Your Do-Anywhere Guide to Stair Workouts

Marc Lindsay
by Marc Lindsay
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Your Do-Anywhere Guide to Stair Workouts

Getting into a regular walking routine is a great way to improve overall fitness and shed pounds. To keep it enjoyable and challenging, it’s a good idea to add variety to your workouts. One great way to do that: climbing stairs. Even if you don’t have stairs in your house, you can find a staircase at a park, local track or somewhere along your walking route.

THE BENEFITS OF STAIR WORKOUTS

Including stairs helps you challenge yourself and builds lower-body strength. “The mechanics required for walking and walking up stairs are different,” explains Pete McCall, a certified strength and conditioning specialist. “Stair workouts use more muscles in the legs, particularly the thigh and glute muscles. Walking up stairs requires the quadriceps and hamstrings to act concentrically, which are shortening actions. You’re also using the resistance of your own body weight to help make the legs stronger and burn more calories at the same time.”

Going down stairs can have a big benefit, too, and help you build strength to decrease fatigue as you increase the duration of your walks. “The quads and hamstrings are now forced to perform eccentric, or muscle-lengthening actions, to decelerate the body as it comes down the stairs.”

Building strength in the quadriceps, hamstrings and glutes not only helps build endurance for long walks, but it can also help you improve the efficiency of your stride and speed up your cadence while avoiding injury — all crucial elements to losing weight and improving your overall fitness as a walker.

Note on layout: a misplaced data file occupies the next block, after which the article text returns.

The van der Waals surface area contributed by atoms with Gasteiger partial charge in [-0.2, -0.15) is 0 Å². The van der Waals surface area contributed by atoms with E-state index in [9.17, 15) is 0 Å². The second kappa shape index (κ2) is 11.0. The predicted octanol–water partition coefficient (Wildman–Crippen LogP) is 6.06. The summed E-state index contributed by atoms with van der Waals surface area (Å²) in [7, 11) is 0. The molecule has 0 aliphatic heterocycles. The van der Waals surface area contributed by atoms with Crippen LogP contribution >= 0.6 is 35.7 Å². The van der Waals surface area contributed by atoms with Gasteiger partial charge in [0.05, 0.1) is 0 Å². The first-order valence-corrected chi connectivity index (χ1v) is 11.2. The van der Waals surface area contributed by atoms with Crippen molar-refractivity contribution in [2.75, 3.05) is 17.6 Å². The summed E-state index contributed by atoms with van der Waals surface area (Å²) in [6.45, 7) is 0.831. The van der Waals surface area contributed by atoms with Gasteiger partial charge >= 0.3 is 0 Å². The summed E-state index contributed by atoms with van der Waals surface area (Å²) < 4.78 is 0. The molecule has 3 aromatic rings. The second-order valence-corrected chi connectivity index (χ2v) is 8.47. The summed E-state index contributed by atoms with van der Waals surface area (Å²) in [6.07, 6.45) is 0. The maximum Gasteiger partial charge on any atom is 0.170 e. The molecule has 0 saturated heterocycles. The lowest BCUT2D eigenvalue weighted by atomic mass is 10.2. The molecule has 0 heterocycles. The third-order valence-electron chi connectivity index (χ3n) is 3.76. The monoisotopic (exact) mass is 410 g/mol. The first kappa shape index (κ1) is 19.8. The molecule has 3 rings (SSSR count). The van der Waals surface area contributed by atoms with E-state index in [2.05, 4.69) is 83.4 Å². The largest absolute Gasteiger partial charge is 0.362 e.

WHAT TO KEEP IN MIND BEFORE GETTING STARTED

Like anything else, when you begin a new workout routine, you’ll need to be careful to avoid injury. It’s important to rest between sessions and avoid back-to-back strength-training days.

“Start slow,” McCall says. “It’s a different load for the muscles. Always start with walking up the stairs and progress the number of sets and/or speed when it feels good and soreness is minimal.”

McCall also recommends taking it easy going down and concentrating on making the up portion of your stair workouts more difficult. “For people used to walking, it’s coming down the stairs that’s often more challenging.” You can include stairs during your normal walks or do them as a separate workout depending on your current fitness level and goals.

STAIR WORKOUTS TO TRY

Try this sample workout from McCall and remember to work your way up gradually. If you need to skip the crossover steps at first that’s fine, just make sure to listen to your body.

  • Warmup: Walk up the set of stairs 2–3 times at normal speed.
  • Set: Walk briskly up and down the stairs using every step; repeat four more times. Once you’ve completed the fifth set, walk up the stairs skipping a step for five sets, then walk down normally for five sets.
  • Finish: Complete three sets of crossover steps. From the side and moving to your left, cross the right leg in front of the left as you move up the stairs. Walk down and repeat in the opposite direction.

For supplemental strengthening on stairs that can be done at home, try these exercises:

  • Forward walking up the stairs with a resistance band around the ankles (walk down without the band).
  • Lateral walking up the stairs with a resistance band just above the outside of the knees to strengthen the abductors and glute medius (walk down without the band).
  • Bulgarian split squats, with the back leg resting one or two stairs up as the front leg bends to 90 degrees. This helps build glute and quadriceps strength.
  • Tricep dips two stairs up (or alternatively on a chair) to strengthen the shoulders and promote a better arm swing.

About the Author

Marc Lindsay
Marc Lindsay

Marc is a freelance writer based in Scottsdale, Arizona. He holds a master’s degree in writing from Portland State University and is a certified physical therapy assistant. An avid cyclist and runner of over 20 years, Marc contributes to LAVA, Competitor and Phoenix Outdoor magazines. He is the former cycling editor for Active.com.

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